A Understanding renormalization / regularization basics

1. Aug 8, 2016

Anchovy

I've been trying to get a rough understanding of what renormalization involves (in a particle physics context; I'm aware it has many other applications eg. condensed matter) but it hasn't quite clicked yet. The things I have in my head so far are as follows:

- A particle will be surrounded by a cloud of virtual particles, which affect the measurement of the particle's properties, ie. if you collide two electrons, the energy of the collision determines how deep into this cloud you penetrate, and thus the charge of the electron you measure is not actually a constant, but rather depends on your experiment. So it is said that the electron has some intrinsic 'bare' charge, but this is not what is being measured.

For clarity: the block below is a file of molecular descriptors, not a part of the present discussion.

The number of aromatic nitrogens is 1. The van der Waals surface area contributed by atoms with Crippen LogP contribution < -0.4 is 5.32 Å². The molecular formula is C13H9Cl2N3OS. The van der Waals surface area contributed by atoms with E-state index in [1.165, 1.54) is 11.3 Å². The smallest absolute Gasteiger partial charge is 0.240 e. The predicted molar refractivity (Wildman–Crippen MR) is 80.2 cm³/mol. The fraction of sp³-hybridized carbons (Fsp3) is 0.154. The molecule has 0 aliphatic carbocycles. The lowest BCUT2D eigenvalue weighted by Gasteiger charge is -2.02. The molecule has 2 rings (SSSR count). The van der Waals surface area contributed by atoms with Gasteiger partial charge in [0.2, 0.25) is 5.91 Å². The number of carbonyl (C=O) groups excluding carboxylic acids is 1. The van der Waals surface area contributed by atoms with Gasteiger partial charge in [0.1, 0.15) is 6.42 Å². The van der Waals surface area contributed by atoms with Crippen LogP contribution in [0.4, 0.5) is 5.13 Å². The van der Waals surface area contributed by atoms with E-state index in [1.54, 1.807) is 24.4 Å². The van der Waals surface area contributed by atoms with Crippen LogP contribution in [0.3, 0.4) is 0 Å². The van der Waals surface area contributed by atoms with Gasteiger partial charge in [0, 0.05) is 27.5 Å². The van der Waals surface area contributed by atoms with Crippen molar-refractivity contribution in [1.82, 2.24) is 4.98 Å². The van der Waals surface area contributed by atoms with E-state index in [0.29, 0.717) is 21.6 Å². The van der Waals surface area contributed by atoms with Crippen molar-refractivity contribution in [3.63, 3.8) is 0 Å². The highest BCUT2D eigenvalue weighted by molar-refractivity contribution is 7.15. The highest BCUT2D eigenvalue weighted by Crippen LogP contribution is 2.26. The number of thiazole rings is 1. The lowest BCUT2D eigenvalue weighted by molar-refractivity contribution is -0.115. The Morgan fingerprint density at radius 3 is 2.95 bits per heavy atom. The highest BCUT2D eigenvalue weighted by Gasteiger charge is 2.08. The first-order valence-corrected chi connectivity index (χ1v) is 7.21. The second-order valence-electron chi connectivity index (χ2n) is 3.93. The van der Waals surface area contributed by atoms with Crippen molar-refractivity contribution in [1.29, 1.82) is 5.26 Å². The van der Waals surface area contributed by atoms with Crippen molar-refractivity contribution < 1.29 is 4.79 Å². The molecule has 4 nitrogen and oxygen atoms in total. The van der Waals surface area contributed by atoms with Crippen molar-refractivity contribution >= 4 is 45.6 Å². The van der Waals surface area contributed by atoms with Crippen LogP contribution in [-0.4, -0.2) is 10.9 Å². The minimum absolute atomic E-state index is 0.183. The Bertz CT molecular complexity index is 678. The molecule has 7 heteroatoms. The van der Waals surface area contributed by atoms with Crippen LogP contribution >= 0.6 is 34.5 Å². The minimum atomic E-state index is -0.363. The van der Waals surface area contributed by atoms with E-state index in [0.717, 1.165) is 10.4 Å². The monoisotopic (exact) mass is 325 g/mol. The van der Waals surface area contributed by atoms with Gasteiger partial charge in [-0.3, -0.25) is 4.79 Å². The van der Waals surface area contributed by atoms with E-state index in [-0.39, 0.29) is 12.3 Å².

- In Feynman diagrams, you have your basic "tree-level" diagrams, but also you can have additional diagrams that contain virtual particle loops.

- If you want to calculate an amplitude for, say, a scattering process, you need to take these additional loop diagrams into account.

- The energies/momenta of the incoming/outgoing final state particles do not determine what the energy/momenta of a virtual particle must be, so instead one must integrate over all energies/momenta to determine the contribution that some loop diagram makes to the overall scattering amplitude.

- However, sometimes these integrals blow up to infinity (and I think it's that for high momentum this is called an "ultraviolet divergence", conversely an "infrared divergence" is an infinity corresponding to momentum becoming very small?). So, these infinite contributions ruin your amplitude calculation.

==> Solution required, "renormalization".